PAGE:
2019, 5779 Israeli Elections, Party Time, Bennett-Shaked Shake Things Up

Tonight, Naftali Bennett and Ayelet Shaked announced that they were breaking away from the NRP (National Religious Party) aka Jewish Home Party and establishing a new political party that would be to the Right of the political spectrum and open to all shades of religiosity. Bennett and Shaked are calling their party the "New Right."

In all honesty, I'm not surprised. I'm more surprised that they managed to stay in the rather staid NRP for five years. When Bennett told the old leadership, the ones who handle the money and property of the venerable old party, that the secular and female Ayelet Shaked was an indispensable part of his leadership package, I have no doubt that they were more shaken up than the British Royal Family when Harry made his relationship with Meghan Markle public.

Just under forty years ago, the Techiya Party was established by legendary Geula Cohen and Yuval Neeman. It was a straight-talking Right party, which I supported and mourn its demise. In the 1992 elections, it didn't receive enough votes to pass the minimum threshold and ceased to exist.

My guess is that the New Right is a 21st century version of Techiya, and from what Bennett and Shaked said at the press conference tonight, they would be happy adopting something I heard Geula Cohen say at a Parlour Meeting in Bayit Vegan, Jerusalem.

Geula was asked:
"Is Techiya a religious party?"
Geula replied:
"Techiya isn't a religious party; it's a Jewish party."
I have never liked religion as a criteria for politics and government. We have to work together.

What do you think?

Thursday, December 27, 2018

Just Wondering, How Accurate are The Polls?

Do the election polls really show what the 2019 results will be in Israeli Knesset Elections?

First of all, we don't yet know for sure which parties, new and old, will be vying for a share of those one hundred and twenty 120 seats. We must also take into account that the votes for parties that don't reach the minimum number are added to a "pot" of surplus votes which are then distributed among the winning parties by a very complicated formula. And the parties running still have to decide on their lists. Some of them use the democratic primary system, frequently with "reserved" spots given to wannabes chosen by the party leadership. Other parties are run like private "families." Some are run by committees, and the question is:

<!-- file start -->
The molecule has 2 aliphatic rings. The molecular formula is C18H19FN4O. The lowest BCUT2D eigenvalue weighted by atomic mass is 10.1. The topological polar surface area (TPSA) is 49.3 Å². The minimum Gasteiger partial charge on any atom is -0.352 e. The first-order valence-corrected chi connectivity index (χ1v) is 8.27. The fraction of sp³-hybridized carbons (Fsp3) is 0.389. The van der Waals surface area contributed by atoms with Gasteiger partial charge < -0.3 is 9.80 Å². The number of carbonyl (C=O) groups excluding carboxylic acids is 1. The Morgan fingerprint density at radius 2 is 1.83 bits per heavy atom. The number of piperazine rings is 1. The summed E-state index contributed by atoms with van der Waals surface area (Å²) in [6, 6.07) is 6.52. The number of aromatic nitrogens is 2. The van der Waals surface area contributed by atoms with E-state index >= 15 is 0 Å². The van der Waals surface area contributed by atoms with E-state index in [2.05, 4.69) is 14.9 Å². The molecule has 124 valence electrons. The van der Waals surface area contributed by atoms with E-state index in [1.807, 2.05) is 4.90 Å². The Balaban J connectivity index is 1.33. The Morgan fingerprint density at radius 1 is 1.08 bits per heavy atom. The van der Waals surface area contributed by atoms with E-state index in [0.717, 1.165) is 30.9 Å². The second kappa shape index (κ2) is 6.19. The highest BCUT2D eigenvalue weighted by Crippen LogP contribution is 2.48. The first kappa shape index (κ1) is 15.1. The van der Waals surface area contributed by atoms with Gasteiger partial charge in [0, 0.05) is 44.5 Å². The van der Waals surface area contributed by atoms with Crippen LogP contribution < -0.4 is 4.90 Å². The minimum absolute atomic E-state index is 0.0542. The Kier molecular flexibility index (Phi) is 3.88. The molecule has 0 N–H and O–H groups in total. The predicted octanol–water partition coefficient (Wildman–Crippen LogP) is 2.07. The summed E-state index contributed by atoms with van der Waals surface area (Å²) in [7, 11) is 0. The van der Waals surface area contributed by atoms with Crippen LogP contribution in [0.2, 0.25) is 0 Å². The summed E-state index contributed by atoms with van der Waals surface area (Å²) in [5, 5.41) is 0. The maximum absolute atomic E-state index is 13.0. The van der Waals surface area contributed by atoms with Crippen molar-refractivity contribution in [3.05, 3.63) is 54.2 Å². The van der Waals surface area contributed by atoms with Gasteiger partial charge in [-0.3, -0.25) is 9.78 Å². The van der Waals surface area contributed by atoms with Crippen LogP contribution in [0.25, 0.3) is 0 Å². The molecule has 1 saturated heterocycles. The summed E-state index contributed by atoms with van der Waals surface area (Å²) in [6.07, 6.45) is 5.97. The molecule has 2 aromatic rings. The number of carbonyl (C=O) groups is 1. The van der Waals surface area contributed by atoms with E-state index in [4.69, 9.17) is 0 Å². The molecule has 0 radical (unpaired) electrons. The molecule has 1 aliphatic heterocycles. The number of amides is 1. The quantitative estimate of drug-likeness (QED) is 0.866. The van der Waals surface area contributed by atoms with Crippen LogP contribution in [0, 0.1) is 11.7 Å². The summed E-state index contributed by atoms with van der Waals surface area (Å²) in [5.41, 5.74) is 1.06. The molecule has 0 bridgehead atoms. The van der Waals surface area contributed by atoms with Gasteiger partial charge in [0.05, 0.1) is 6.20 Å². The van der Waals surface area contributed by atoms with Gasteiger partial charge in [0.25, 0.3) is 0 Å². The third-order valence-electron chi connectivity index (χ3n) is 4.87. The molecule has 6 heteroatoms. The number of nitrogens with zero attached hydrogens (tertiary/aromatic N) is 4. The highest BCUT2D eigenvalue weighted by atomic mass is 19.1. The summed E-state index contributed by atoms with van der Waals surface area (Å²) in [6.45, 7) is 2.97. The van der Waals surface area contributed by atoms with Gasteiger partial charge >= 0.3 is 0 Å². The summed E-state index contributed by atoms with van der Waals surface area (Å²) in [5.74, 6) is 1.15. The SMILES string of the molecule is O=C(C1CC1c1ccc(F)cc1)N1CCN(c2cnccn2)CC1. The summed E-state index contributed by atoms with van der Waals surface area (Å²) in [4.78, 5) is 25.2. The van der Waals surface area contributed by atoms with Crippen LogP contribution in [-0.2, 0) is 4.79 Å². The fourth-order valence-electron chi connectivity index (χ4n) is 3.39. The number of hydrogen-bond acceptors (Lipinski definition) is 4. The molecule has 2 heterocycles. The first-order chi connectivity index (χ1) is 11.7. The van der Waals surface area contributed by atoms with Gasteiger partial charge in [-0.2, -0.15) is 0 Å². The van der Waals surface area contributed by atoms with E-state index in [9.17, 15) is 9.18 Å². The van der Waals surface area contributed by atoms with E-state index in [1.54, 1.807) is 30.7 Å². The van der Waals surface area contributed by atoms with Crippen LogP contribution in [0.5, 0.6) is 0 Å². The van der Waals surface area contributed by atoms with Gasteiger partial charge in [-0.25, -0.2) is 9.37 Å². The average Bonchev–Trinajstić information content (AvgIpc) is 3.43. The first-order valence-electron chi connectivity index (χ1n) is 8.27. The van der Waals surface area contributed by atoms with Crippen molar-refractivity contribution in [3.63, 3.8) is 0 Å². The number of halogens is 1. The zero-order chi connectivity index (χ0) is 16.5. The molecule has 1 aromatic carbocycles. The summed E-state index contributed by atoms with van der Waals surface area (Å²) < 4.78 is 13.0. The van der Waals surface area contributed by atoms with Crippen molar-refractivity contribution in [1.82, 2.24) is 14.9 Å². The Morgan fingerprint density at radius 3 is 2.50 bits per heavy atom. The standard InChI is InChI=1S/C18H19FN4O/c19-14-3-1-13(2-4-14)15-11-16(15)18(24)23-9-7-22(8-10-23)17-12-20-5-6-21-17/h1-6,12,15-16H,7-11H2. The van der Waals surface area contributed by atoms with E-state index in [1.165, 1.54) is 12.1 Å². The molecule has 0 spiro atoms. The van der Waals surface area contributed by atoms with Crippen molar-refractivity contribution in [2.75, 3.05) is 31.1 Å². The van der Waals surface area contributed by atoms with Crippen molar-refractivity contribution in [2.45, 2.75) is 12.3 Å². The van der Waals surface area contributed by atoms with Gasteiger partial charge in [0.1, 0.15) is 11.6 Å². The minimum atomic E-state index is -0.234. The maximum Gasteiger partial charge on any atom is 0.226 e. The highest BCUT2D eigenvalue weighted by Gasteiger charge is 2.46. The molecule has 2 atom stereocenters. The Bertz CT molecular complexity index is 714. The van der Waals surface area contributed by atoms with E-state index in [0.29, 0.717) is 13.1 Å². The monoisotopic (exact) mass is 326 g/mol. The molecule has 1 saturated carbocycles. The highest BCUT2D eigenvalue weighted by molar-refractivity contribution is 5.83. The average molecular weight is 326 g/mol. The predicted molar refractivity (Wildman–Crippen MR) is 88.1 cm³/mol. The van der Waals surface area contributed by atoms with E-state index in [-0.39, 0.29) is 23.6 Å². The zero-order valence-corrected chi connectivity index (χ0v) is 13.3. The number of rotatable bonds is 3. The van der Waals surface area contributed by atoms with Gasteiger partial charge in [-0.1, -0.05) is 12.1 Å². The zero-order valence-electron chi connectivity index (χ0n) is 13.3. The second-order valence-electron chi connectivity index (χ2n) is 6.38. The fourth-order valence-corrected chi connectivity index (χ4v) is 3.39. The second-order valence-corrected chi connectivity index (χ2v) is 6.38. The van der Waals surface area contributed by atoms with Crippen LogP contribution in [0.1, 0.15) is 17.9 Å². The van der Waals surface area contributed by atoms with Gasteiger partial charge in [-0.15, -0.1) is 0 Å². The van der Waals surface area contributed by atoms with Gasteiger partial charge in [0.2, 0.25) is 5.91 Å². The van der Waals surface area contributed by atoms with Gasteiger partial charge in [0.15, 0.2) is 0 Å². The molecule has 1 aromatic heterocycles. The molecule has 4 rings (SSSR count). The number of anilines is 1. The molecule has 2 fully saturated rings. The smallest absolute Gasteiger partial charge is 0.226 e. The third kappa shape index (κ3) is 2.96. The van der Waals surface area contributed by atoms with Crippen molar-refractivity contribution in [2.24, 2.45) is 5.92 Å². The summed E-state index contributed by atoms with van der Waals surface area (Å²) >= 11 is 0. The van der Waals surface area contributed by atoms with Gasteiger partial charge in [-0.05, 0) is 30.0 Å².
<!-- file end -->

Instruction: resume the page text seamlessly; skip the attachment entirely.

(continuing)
Who appointed the committee members?
With all this uncertainty, it's really hard to know today what will be in three and a half months' time. For the latest political election polls, I check on Jeremy's Knesset Insider. He keeps track, and in each post he also shows the right/left balance. Of course, this is just the "potential" and lots of guesswork, since there are political parties which shift right/left according to which way they think will bring them votes during election time and power in coalition negotiations.

Just to remind you that in Israel we vote for Knesset seats only. We do not vote for Prime Minister. Also, no political party gets a majority of the 120 seats, so that a potential prime minister must be a tremendously skilled and talented wheeler-dealer aka negotiator. This is the reality of Israeli government, political system.

Will Bibi's "center" policies win him another term as Prime Minister of the State of Israel?